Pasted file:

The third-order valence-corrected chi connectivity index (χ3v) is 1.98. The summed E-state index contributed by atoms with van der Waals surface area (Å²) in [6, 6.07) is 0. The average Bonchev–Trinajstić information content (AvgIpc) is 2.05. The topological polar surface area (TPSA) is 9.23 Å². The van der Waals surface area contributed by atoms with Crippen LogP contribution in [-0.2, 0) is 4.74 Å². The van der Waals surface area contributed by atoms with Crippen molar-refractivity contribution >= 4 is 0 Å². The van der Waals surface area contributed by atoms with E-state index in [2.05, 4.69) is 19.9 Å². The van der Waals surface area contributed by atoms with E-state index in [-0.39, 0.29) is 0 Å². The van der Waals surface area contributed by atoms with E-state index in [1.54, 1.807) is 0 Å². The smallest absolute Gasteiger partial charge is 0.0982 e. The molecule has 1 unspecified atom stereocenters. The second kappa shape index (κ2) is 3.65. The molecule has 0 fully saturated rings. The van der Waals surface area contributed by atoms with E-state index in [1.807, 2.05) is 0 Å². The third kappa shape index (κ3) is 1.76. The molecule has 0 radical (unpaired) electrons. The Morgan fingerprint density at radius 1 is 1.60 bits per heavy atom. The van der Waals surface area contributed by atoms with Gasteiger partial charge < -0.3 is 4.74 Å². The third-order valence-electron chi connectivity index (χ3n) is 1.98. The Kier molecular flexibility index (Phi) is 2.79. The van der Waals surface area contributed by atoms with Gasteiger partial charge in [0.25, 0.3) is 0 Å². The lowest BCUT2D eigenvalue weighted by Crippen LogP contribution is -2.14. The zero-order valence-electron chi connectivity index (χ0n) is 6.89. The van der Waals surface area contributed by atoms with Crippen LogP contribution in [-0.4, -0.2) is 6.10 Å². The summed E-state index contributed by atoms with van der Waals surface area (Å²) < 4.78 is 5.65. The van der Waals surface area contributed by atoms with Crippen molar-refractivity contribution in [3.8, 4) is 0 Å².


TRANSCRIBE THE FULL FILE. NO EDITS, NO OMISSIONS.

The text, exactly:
The third-order valence-corrected chi connectivity index (χ3v) is 1.98. The summed E-state index contributed by atoms with van der Waals surface area (Å²) in [6, 6.07) is 0. The average Bonchev–Trinajstić information content (AvgIpc) is 2.05. The topological polar surface area (TPSA) is 9.23 Å². The van der Waals surface area contributed by atoms with Crippen LogP contribution in [-0.2, 0) is 4.74 Å². The van der Waals surface area contributed by atoms with Crippen molar-refractivity contribution >= 4 is 0 Å². The van der Waals surface area contributed by atoms with E-state index in [2.05, 4.69) is 19.9 Å². The van der Waals surface area contributed by atoms with E-state index in [-0.39, 0.29) is 0 Å². The van der Waals surface area contributed by atoms with E-state index in [1.54, 1.807) is 0 Å². The smallest absolute Gasteiger partial charge is 0.0982 e. The molecule has 1 unspecified atom stereocenters. The second kappa shape index (κ2) is 3.65. The molecule has 0 fully saturated rings. The van der Waals surface area contributed by atoms with E-state index in [1.807, 2.05) is 0 Å². The third kappa shape index (κ3) is 1.76. The molecule has 0 radical (unpaired) electrons. The Morgan fingerprint density at radius 1 is 1.60 bits per heavy atom. The van der Waals surface area contributed by atoms with Gasteiger partial charge < -0.3 is 4.74 Å². The third-order valence-electron chi connectivity index (χ3n) is 1.98. The Kier molecular flexibility index (Phi) is 2.79. The van der Waals surface area contributed by atoms with Gasteiger partial charge in [0.25, 0.3) is 0 Å². The lowest BCUT2D eigenvalue weighted by Crippen LogP contribution is -2.14. The zero-order valence-electron chi connectivity index (χ0n) is 6.89. The van der Waals surface area contributed by atoms with Crippen LogP contribution in [-0.4, -0.2) is 6.10 Å². The summed E-state index contributed by atoms with van der Waals surface area (Å²) < 4.78 is 5.65. The van der Waals surface area contributed by atoms with Crippen molar-refractivity contribution in [3.8, 4) is 0 Å².